Truly Amazing Grace
Peter BeckPeter serves as assistant professor of religion at Charleston Southern University where he teaches church history and theology. While serving as senior pastor in Louisville, Ky., he completed his PhD in historic theology at The Southern Baptist Theological Seminary. His dissertation, The Voice of Faith: Jonathan Edwards's Theology of Prayer, is soon to be published. He, his wife Melanie, and their two kids, Alex (12) and Karis (7), live near Charleston, SC. Peter's goal for his teaching and writing ministries is "love from a pure heart and a good conscience and a sincere faith" (1 Tim 1:5).
- 2009 Apr 15
Ask any Bible or seminary student how to define “grace” and they’ll univocally give you the standard response. Grace is God’s unmerited favor. For a simplistic, easily remembered definition, that one works. However, as so often happens in our churches, the more we say something, the more we take it for granted. Far too often we’re aware of God’s grace but fail to be amazed by it as deeply as we should.
Periodically we all need to stop and reconsider the wonders of God’s grace. For grace to be truly amazing we need to be humbled by how truly unmerited it is.
God’s grace is necessary in salvation for there is nothing that we can do to save ourselves. Not only do we not seek God (Romans 3:10-18), even if we would our best efforts would be as filthy rags (Isaiah 64:6). What we deserve is death and damnation, not God’s favor. As Paul wrote Titus, “He saved us, not on the basis of deeds which we have done in righteousness, but according to His mercy” (Titus 3:5).
Rather than deserving God’s favor, fallen sinners deserve God’s wrath. Jonathan Edwards warned his hearers of the dangers of falling into the hands of an angry God:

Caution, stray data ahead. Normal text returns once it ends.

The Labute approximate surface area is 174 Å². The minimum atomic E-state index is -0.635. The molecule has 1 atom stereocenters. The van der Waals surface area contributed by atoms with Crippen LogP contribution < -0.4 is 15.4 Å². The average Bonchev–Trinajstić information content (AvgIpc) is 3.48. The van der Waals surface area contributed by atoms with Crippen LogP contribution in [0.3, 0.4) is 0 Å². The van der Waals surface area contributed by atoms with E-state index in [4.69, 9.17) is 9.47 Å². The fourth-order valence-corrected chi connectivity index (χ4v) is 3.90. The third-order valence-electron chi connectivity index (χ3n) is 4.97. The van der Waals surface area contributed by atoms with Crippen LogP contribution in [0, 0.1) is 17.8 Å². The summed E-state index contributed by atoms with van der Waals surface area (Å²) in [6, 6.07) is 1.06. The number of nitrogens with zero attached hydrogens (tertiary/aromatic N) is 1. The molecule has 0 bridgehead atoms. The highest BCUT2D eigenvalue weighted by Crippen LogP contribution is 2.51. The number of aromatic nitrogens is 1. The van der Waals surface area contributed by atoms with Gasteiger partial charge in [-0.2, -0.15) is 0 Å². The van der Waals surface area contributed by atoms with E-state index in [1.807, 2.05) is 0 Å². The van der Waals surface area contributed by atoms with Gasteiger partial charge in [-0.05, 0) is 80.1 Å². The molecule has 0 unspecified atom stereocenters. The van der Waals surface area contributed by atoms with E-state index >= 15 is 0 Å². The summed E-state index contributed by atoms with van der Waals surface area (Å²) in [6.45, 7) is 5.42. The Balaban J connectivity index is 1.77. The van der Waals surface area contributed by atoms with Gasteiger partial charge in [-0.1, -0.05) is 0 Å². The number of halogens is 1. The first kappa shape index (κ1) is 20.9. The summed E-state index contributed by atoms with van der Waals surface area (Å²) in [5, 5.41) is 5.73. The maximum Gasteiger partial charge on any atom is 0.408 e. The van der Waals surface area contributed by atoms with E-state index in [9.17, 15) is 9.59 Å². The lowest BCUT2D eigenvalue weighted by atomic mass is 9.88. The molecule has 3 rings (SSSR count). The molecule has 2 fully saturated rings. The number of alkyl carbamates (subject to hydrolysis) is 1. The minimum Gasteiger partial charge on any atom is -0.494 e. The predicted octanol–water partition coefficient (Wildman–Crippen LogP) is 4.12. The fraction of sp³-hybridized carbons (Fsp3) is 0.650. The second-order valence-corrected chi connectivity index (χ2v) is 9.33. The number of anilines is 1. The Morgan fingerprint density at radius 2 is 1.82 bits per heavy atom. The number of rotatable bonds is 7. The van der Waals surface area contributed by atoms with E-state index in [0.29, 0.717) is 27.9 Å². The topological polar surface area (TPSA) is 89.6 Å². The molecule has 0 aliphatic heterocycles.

“So that, thus it is that natural men are held in the hand of God, over the pit of hell; they have deserved the fiery pit, and are already sentenced to it; and God is dreadfully provoked, his anger is as great towards them as to those that are actually suffering the executions of the fierceness of his wrath in hell, and they have done nothing in the least to appease or abate that anger, neither is God in the least bound by any promise to hold them up one moment; the devil is waiting for them, hell is gaping for them, the flames gather and flash about them, and would fain lay hold on them, and swallow them up; the fire pent up in their own hearts is struggling to break out: and they have no interest in any Mediator, there are no means within reach that can be any security to them. In short, they have no refuge, nothing to take hold of, all that preserves them every moment is the mere arbitrary will, and uncovenanted, unobliged forbearance of an incensed God.”
The writer of Hebrew expressed a similar thought (Hebrews 10:31).
In salvation, however, we see the beauty of God’s grace as all three Persons of the Trinity act in love towards the unlovable. God elects (Ephesians 1:3-6). Christ redeems (Ephesians 1:7). The Spirit seals (Ephesians 1:13-14). God does these things not because we deserve them but to reveal the majesty of his glory. Seven times in Ephesians 1 Paul reminds that God has orchestrated this great exercise of his grace not for ourselves but himself, “to the praise of His glorious grace.” We are saved by grace alone. Amen.